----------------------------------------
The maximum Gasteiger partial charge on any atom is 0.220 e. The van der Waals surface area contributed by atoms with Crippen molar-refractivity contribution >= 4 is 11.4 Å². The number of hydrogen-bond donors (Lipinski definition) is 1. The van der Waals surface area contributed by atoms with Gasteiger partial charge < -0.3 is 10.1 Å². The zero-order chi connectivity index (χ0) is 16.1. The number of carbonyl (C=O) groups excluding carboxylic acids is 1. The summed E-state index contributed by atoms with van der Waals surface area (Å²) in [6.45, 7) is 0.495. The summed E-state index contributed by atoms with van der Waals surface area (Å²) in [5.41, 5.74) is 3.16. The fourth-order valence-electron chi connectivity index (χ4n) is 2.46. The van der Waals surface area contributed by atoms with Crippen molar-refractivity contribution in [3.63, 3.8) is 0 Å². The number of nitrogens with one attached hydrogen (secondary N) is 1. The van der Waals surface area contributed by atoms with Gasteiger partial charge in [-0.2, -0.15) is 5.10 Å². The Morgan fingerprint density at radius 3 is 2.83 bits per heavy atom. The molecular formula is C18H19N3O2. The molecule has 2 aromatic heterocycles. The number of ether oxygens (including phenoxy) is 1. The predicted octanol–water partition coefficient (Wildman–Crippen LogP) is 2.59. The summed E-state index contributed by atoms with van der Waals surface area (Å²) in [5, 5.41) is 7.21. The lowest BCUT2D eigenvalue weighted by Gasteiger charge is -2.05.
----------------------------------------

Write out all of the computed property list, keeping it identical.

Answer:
The maximum Gasteiger partial charge on any atom is 0.220 e. The van der Waals surface area contributed by atoms with Crippen molar-refractivity contribution >= 4 is 11.4 Å². The number of hydrogen-bond donors (Lipinski definition) is 1. The van der Waals surface area contributed by atoms with Gasteiger partial charge < -0.3 is 10.1 Å². The zero-order chi connectivity index (χ0) is 16.1. The number of carbonyl (C=O) groups excluding carboxylic acids is 1. The summed E-state index contributed by atoms with van der Waals surface area (Å²) in [6.45, 7) is 0.495. The summed E-state index contributed by atoms with van der Waals surface area (Å²) in [5.41, 5.74) is 3.16. The fourth-order valence-electron chi connectivity index (χ4n) is 2.46. The van der Waals surface area contributed by atoms with Crippen molar-refractivity contribution in [3.63, 3.8) is 0 Å². The number of nitrogens with one attached hydrogen (secondary N) is 1. The van der Waals surface area contributed by atoms with Gasteiger partial charge in [-0.2, -0.15) is 5.10 Å². The Morgan fingerprint density at radius 3 is 2.83 bits per heavy atom. The molecular formula is C18H19N3O2. The molecule has 2 aromatic heterocycles. The number of ether oxygens (including phenoxy) is 1. The predicted octanol–water partition coefficient (Wildman–Crippen LogP) is 2.59. The summed E-state index contributed by atoms with van der Waals surface area (Å²) in [5, 5.41) is 7.21. The lowest BCUT2D eigenvalue weighted by Gasteiger charge is -2.05.